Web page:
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'The recovery stage is the longest phase': Americans gear up to help Philippines

A handout picture made available by the U.S. Marine Corps on Nov. 11, 2013, shows U.S. Marines from the third Marine Expeditionary Brigade arriving in Manila, Philippines on Nov. 10.Captain Joshua Diddams / US Marine Corps via EPA

From military veterans and U.S. troops to grassroots Filipino-American organizations, people across the country geared up to do what they could to help after one of largest storms ever barreled through the Philippines over the weekend and killed an estimated 10,000 people. 

Appropriate for the day, a group of specialized military veteran rescuers from Southern California was on its way Monday to the Philippines to help with relief efforts.

Team Rubicon, which is made up of military veterans who work with first responders, prepared packages of food, supplies and medical items over the weekend and will begin rebuilding communities throughout the Philippines, affiliate NBC News Los Angeles reported.

"People are going to be dying of thirst as they're surrounded by water," said team member Jacob Wood. "There's a level of irony that's just truly tragic."

Team Rubicon members have been to floods, earthquake-ravaged Haiti, war zones like Pakistan and Sudan, and other places in need of aid.

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The volunteers and a 17-member surgical team from Mammoth Medical Missions are slated to treat patients at a field hospital.

Also on Monday, the U.S. government said it will provide $20 million dollars to assist in relief efforts in the Philippines after Super Typhoon Haiyan left more than 10,000 people dead.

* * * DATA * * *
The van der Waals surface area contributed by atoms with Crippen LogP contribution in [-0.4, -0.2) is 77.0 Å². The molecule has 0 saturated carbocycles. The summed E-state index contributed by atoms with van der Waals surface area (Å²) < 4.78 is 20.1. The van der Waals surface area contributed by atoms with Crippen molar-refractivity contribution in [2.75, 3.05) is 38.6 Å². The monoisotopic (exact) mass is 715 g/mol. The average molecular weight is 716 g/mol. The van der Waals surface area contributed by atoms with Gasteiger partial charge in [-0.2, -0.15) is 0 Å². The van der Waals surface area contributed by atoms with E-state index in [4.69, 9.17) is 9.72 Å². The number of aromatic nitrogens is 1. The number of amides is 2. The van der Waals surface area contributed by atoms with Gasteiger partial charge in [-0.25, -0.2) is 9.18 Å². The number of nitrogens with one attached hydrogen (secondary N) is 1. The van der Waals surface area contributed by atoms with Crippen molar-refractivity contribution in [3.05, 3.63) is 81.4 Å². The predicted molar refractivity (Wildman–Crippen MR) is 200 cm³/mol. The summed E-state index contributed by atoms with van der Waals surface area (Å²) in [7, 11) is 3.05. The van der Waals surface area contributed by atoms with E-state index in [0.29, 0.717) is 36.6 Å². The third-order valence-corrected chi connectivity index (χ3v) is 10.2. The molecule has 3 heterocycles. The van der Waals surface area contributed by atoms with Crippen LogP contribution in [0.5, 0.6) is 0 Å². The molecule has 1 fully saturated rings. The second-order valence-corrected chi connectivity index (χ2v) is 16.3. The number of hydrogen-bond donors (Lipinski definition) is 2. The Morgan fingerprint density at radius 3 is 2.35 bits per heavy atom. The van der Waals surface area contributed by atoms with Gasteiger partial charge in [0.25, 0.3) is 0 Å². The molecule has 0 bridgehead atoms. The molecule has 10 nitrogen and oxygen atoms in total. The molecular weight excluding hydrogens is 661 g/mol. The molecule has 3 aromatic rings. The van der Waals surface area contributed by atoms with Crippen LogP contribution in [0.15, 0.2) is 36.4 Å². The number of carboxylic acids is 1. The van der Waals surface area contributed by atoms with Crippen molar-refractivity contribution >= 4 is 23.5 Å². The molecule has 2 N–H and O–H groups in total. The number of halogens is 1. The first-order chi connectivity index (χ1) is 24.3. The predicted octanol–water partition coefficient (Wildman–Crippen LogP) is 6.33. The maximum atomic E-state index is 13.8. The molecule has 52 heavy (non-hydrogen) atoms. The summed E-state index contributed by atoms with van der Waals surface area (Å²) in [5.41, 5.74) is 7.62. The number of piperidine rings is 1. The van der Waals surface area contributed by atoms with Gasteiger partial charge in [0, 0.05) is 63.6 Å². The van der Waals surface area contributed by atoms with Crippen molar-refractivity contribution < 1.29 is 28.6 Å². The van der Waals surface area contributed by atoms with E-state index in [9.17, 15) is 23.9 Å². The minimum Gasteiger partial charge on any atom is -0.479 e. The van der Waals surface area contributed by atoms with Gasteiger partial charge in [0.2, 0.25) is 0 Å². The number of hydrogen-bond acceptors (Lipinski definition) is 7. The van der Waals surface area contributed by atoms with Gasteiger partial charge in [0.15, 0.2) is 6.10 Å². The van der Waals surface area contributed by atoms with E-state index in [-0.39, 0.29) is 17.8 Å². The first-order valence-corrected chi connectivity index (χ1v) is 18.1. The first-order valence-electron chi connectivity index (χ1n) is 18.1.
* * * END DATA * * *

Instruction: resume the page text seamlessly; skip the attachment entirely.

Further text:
The money will go toward providing emergency shelter, food, relief commodities, water and sanitation, according to the United States Agency for International Development (USAID).

Approximately $10 million will be used to send 10,000 hygiene kits, including other emergency relief items. The other half will go toward airlifting more than 50 tons of emergency food from Miami, Fla.

Officials said the food will feed at least 20,000 children under 5 and 15,000 adults for an estimated five days.

Senior Navy officials also told NBC News on Monday that preparations are underway to send the aircraft carrier USS George Washington to the Philippines to provide assistance in any rescue or relief efforts.

The ship is currently in port at Hong Kong, but commanders have recalled all sailors on leave back to the carrier in anticipation of the orders to depart for the Philippines which is expected at any time, the officials said.

The U.S. military also deployed more than 200 troops to the Philippines mostly from Okinawa, Japan, to assist in disaster relief operations, a move that came in response to a plea for assistance by the Philippines government.

Local officials estimate 10,000 people may have been killed in the storm. The United Nations, which is providing humanitarian assistance on the ground, estimates Haiyan has displaced 600,000 people across the country.

American Red Cross volunteers are currently surveying the damage and have launched a family tracing service for people who continue to dig through the wreckage in desperate search for loved ones.

The Philippines Red Cross also has volunteers on the ground surveying the damage and helping the survivors while, back in the United States, the east coast branch of the National Alliance for Filipino Concerns (NAFCON) has launched a disaster relief fund.